On 6/30/12 5:28 AM, Dan wrote:
When it comes to databases, it is always a matter of planning and
designing. Doing this correctly may result in a subcompact car rather
than a Mack truck for a simple database. Obviously, when you want more a
more complex output, it will increase in complexity.
That is so true. You have to cover all of the "bases" of what your want
to be able to do with the data before you even begin to design.
What frustrates me is there seems to be very few "simple and easy" to
grasp and use database programs anymore. Everything is migrating to the
power that MS Access (the Mack truck) has, when possibly all you need is
an electronic 3X5 file card system (compact pickup).
I was going to create a simple relational database for my inlaws, but it
didn't require the complexity and sophistication of Access. I thought
I'd found one, I knew exactly what I wanted and needed it to do, but
when I got far enough along, I found out the reporting section couldn't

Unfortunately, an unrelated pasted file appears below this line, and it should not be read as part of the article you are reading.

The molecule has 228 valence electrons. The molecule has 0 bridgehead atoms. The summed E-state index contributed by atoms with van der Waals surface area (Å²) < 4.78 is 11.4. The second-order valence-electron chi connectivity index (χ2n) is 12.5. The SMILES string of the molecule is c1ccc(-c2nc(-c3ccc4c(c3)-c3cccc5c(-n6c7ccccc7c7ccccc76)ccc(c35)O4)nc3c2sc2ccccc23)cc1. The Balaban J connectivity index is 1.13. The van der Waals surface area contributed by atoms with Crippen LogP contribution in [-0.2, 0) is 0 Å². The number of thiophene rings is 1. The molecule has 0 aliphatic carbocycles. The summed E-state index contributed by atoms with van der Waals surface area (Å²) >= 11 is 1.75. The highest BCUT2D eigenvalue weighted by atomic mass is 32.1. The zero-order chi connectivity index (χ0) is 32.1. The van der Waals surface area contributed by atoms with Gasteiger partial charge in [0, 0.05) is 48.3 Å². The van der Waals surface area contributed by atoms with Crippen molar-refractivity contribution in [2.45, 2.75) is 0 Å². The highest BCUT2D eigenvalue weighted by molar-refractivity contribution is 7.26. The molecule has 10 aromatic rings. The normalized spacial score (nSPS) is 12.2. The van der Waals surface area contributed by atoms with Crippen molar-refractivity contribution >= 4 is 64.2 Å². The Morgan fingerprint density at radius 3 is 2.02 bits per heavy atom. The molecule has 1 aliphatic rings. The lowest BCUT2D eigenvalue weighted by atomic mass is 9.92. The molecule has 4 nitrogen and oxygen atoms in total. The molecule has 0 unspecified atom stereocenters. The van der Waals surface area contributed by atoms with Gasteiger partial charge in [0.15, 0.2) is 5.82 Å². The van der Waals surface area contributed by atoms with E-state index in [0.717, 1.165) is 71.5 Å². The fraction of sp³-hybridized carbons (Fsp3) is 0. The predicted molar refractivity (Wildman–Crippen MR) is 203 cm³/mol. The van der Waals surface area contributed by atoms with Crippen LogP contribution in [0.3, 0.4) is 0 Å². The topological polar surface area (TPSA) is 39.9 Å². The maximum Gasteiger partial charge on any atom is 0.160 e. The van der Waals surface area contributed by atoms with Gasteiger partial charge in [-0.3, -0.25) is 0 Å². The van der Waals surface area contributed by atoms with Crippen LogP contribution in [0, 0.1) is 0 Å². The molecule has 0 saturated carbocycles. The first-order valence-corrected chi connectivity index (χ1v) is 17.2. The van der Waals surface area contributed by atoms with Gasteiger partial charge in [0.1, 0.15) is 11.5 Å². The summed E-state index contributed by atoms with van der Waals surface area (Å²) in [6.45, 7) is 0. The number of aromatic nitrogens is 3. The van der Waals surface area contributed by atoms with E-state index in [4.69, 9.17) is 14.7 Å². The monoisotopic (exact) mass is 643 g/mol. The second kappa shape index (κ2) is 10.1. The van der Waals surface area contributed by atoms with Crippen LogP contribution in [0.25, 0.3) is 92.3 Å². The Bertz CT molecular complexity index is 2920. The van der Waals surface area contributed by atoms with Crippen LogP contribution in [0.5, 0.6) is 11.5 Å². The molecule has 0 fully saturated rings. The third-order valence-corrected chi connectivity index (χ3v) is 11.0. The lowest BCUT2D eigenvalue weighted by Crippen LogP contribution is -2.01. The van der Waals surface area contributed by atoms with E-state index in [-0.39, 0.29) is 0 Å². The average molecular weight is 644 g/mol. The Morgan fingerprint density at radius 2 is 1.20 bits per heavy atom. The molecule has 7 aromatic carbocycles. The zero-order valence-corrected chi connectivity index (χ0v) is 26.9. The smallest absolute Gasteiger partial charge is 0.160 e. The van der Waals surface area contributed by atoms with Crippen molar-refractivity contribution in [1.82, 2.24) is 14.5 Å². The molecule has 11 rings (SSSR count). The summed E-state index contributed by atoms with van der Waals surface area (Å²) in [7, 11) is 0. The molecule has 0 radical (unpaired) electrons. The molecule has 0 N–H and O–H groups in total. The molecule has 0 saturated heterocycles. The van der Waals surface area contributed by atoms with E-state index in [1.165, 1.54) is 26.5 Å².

access data from multiple databases. That did me no good.
I would think that the same thing holds for creating a
spreadsheet: take the time to plan and design what you want. This plan
must contain enough detail to describe every function to be used in the
spreadsheet, and the functions' input requirements and output
characteristics. Without a good plan and design, the results are likely
to be rather poor. Problems are likely that have to be corrected which
takes time and can create frustration.
As I just wrote to Andreas, it wasn't the logic or anything else that
was the issue, it was how to get it correctly entered that was the
problem. And I personally didn't find the Function Wizard to be that
helpful the first time out. I found it easier to just experiment
manually entering various combinations till I found the answer. Maybe
that way was easier for me, as the first spreadsheet I ever used was
VisiCalc for the Atari 800.
Mac OS X 10.6.8
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[libreoffice-users] Re: Using and Formatting Logical Functions in Calc · Ken Springer
Re: [libreoffice-users] Using and Formatting Logical Functions in Calc · Jay Lozier
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